Monday, February 1, 2010

The Last Picture Show (1971)

Textbook hickin' and awkward sex.

Coming of age movies come in two flavors. While nearly all of them address the awkwardness and uncertainty of this time of life, many use comedy as the vehicle for this exploration. The Last Picture show takes the other approach. Forsaking comedy for bleak drama, the film captures these feelings by being visually striking and desolate, matching the style of the film to the emotions of the characters in a really impressive way. Even though it suffers from some flimsy character progression in the script, the film works because of it's style, sentiment and some excellent performances.

The Last Picture show is the story of Anarene, Texas and the people who grow up and live there. It focuses on two friends who are graduating high school together, Sonny and Duane. When Sam, their mentor and the pillar of the community, dies, the boys are left direction less when they are faced with tough choices. As the town slowly dies around them, their lives spiral out of control. Featuring an all-star ensemble cast, including Jeff Bridges, Cybill Shepard, Ben Johnson Cloris Leachman, Ellen Burstyn and Randy Quaid, the film is the only one in history to be nominated for four Academy Awards for acting in only supporting catagories; Leachman and Johnson both won for their performances. The movie also picked up nominations for Best Picture, Best Director and Best Adapted Screenplay. Directed by Peter Bodganovich, it's been a critical darling for nearly 40 years, but the movie has flown surprisingly under the radar with the movie watching public.

Even with all the solid performances, The Last Picture really earns it's stripes stylistically. Bodganovich masterfully matches the emotional tone of the characters to the film-making. This creates a totally immersive film environment that supports and enhances the character's evolutions rather than simply serving as a backdrop for the movie. Anarene is a desolate, barren wasteland, but this is wonderfully echoed in the personality of the people who call it home. On top of that, the movie lacks a score, other than the music that plays on radios and jukeboxes, which further enforces the emptiness of the world that Bodganovich creates. His grasp on the desperation of small town life is remarkable. Think of The Last Picture Show as the anti-It's a Wonderful Life. Rather than coming to terms with living in a small town, the characters here are crushed by their miserable, dying town until their only real choice is to flee or be destroyed. It's this sense of hopeless desperation that keeps things moving in The Last Picture Show, even if the film struggles to really define who it's characters are.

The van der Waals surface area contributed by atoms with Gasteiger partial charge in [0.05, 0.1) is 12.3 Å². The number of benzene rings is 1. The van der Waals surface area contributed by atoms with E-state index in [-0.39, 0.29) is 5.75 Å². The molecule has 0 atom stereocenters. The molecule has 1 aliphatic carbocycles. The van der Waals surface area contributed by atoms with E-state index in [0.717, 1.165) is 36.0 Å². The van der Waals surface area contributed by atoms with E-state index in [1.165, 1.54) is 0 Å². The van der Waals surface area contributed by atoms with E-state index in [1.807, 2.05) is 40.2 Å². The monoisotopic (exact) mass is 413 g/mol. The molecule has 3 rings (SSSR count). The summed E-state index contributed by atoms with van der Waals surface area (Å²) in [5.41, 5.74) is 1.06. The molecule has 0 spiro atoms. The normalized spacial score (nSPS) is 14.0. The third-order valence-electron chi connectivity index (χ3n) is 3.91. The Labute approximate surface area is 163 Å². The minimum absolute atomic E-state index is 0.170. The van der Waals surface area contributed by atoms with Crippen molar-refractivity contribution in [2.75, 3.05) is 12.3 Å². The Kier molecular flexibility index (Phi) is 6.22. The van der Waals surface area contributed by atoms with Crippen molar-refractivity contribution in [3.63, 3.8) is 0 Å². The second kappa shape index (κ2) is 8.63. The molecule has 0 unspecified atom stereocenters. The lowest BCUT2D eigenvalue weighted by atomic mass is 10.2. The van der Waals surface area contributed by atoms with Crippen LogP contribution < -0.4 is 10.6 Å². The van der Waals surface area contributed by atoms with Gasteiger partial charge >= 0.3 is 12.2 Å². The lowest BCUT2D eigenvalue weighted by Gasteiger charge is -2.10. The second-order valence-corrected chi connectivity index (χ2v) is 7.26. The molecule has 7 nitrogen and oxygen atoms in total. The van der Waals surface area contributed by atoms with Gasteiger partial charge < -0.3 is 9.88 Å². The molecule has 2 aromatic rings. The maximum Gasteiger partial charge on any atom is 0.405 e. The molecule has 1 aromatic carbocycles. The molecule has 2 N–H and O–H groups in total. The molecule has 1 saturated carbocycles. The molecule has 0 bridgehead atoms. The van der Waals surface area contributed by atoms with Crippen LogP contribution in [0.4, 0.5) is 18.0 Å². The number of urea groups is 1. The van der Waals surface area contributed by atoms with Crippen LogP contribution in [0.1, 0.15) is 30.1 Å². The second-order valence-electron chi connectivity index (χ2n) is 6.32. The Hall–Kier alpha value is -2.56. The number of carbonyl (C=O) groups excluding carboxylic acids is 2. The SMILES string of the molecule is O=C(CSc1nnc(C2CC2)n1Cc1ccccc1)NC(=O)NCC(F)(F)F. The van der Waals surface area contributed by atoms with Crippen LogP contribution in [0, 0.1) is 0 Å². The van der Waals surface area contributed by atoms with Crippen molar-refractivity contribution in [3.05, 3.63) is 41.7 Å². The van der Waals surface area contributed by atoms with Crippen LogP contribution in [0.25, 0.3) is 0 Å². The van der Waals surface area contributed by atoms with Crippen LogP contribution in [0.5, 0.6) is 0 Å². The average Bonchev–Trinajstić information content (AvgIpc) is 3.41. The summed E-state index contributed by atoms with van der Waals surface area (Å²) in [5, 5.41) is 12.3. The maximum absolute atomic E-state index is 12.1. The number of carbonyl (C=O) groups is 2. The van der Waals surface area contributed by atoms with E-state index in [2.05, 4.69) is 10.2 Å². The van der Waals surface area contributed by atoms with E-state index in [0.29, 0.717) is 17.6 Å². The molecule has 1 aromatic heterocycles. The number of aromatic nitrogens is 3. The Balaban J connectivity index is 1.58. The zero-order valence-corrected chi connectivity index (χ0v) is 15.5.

With a lot of room for interpretation and fancy character work, it's no surprise that The Last Picture Show is an acting showcase. That said, the film actually struggles a little bit because of the lack of solid character details in the screenplay. Characters seem to switch goals, objectives and personalities from scene to scene and this leads to some of the characters being a lot less compelling. What the film really needed to do was to focus a little more on a fewer number of characters. Each character had a laundry list of exciting things to explore, but we never really spent enough time with them to get to the really interesting stuff. While this is a problem, it didn't effect the movie too negatively. The lack of firm character details does quite a bit to enhance the atmosphere of the film, but I still feel that the movie would be improved with a tighter focus.

The Last Picture Show succeeds because it feels honest. It doesn't skimp or cut corners, it just lays it all out there for you to see. It's a bleak and depressing film, but it didn't once strike me as forced. This honesty, coupled with the movie's stunning visual style truly sets it apart. While The Last Picture Show is certainly not a uplifting or inspiring look at coming of age, it might be one of the most compelling. If you're like me, and you like depressing movies, this one will probably be just right.


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